Everyone is familiar with wrought ironwork. I once asked some children on a workshop visit what they understood by the term ‘wrought iron’ and the reply was “It’s black and it’s cheap”! This is the kind of image blacksmiths have to put up with.
The term ‘wrought iron’, nowadays often used in just the way the children understood, also covers a wonderful branch of craftsmanship that many would categorise as Art. Although it has a pedigree stretching back to the Romans, wrought iron flowered in Britain at the beginning of the eighteenth century, the ‘Golden Age’, which gave us the great gates to the stately homes and palaces. Many of these are now three hundred years old and it is a tribute to the skill of the old smiths, and to the materials they used, that the ironwork has lasted so long. However, there is some maintenance involved!
Iron, in its common modern form of mild steel, is well known for its desire to oxidise just as quickly as it can. Car bodies, garden furniture and modern wrought ironwork all need a good deal of maintenance to keep them free of rust, so much so that it’s automatic nowadays for steelwork which is to last outdoors to be galvanised. There was no such protection given to the old ironwork.
Old metalwork is usually made from either cast iron – familiar from the Victorian period – or a metal known as ‘wrought iron’, which is unlike modern materials in that the primitive refining techniques of the time did not remove the impurities but included them in the matrix of the metal in the form of fibres of glassy slags. These slags are similar to glass, and as a result add a measure of protection to the iron. Any non-cast item from before 1914 is likely to be wrought iron, and with reasonable maintenance, can be made to last indefinitely.
Wrought iron is commonly covered in paint (please don’t paint it black) but there are many familiar examples where this is not the case. Very often on country roads you will see rusty looking estate type railings which are often a hundred years old, and just as often still doing a good job. Painting wrought iron improves its appearance, but unless the paint film is maintained, does not necessarily protect. When the paint film starts to deteriorate it can trap moisture close to the iron surface, resulting in corrosion. Similarly, if there is a build-up of rust scale in a water trap, the scale itself can trap moisture against the surface and make the problem worse.
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Unpainted ironwork showing rust build-up only in water traps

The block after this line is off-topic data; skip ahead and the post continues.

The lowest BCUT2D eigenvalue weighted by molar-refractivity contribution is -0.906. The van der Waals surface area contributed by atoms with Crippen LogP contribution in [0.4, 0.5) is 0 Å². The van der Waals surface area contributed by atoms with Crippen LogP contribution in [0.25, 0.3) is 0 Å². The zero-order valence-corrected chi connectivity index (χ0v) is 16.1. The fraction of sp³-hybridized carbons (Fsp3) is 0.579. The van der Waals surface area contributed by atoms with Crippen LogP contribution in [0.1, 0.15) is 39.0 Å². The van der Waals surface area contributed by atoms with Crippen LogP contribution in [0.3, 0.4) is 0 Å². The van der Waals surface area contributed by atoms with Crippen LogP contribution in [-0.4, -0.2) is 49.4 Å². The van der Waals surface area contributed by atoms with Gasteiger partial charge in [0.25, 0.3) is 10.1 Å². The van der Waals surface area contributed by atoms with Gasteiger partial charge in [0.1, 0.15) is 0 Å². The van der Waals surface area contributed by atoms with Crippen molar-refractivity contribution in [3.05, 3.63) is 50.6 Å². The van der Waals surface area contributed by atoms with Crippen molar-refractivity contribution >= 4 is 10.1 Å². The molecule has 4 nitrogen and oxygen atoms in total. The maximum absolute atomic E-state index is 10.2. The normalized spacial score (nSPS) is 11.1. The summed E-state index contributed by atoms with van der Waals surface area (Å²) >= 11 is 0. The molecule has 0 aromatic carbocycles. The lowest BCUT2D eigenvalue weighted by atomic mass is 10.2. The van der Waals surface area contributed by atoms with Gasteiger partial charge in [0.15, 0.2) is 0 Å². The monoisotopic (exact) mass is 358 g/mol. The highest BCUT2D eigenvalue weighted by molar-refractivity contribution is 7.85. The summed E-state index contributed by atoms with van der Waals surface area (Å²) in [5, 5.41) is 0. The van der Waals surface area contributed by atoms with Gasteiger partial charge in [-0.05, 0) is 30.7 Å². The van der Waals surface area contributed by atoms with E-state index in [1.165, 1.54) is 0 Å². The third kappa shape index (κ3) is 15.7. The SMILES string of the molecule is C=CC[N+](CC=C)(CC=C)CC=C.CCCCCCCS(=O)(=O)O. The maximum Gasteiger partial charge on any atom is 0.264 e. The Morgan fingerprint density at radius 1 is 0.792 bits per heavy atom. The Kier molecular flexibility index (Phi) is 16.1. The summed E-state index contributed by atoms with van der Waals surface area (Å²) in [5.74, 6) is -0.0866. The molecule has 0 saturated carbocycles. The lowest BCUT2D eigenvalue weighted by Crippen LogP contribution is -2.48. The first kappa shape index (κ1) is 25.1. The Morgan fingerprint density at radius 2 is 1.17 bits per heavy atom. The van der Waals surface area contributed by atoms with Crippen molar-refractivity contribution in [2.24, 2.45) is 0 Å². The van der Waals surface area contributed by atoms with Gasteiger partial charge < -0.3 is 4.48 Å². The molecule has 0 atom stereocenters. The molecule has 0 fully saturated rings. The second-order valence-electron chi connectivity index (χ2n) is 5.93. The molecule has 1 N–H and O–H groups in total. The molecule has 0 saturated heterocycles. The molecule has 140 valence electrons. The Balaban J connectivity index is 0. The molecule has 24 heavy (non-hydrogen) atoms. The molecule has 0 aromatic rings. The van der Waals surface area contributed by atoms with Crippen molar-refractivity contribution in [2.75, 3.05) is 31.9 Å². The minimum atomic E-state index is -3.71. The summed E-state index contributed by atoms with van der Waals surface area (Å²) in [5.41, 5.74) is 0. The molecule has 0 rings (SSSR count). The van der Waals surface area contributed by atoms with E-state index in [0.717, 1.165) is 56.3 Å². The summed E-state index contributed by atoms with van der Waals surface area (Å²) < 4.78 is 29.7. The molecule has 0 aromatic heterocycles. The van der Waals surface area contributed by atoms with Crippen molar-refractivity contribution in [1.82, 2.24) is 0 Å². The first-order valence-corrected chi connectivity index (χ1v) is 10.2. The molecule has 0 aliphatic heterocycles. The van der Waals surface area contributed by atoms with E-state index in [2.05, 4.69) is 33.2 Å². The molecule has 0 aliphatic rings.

Ultimately this can result in complete perforation of the iron or distortion where, for example, the rust scale builds up between two adjacent pieces of iron.
Distortion due to rust jacking
The first stage in maintenance therefore is to remove any damaged paintwork and to get rid of any rust scale. This may not be easy to chip away in awkward places – wear safety glasses – and it may be best to apply heat to the area to release the scale. When you heat iron it expands. Rust scale doesn’t, so the expanding iron will release the scale, which then needs to be chipped or wire brushed to remove it from the area. For lightweight components a blowlamp will do if it is powerful enough to get the iron nearly red hot, or for more serious work an oxy-propane torch will be needed and this may well be the time to get in a specialist blacksmith. In many instances the rust will be between adjoining members and it may be possible to do some dismantling to get at it.
Rust built-up in corners
As stated above, the corrosion will be halted or at least discouraged simply by exposing the real surface of the iron to the air, but usually this won’t be the end of it and a paint system will be required. Don’t be tempted by exotic paints. All paint systems are more or less porous, and one day it will be necessary to remove the paint again to do maintenance, so the accent is on reversibility and the old oil-based systems are the best. Use a good zinc-rich primer followed by two coats for thickness – micaceous iron oxide is good – and a gloss or satin top coat for appearance. Apply the paint with a brush and stipple it well into every crack. The idea is to make the water run off. Places where water will gather, such as the bases of groups of leaves, can be filled with a liquid resin prior to the application of the final coats of paint.
Founded in 1980 Chris Topp & Co Ltd is based in North Yorkshire and is the only producer in the world today of genuine wrought iron and a leader in the restoration of heritage ironwork. They are one of the best known names for the design and creative production of modern and traditional iron work. Chris is also chairman of the National Heritage Ironwork Group (NHIG) which is dedicated to safeguarding and preserving wrought ironwork, by promoting high standards of workmanship, conservation and repair.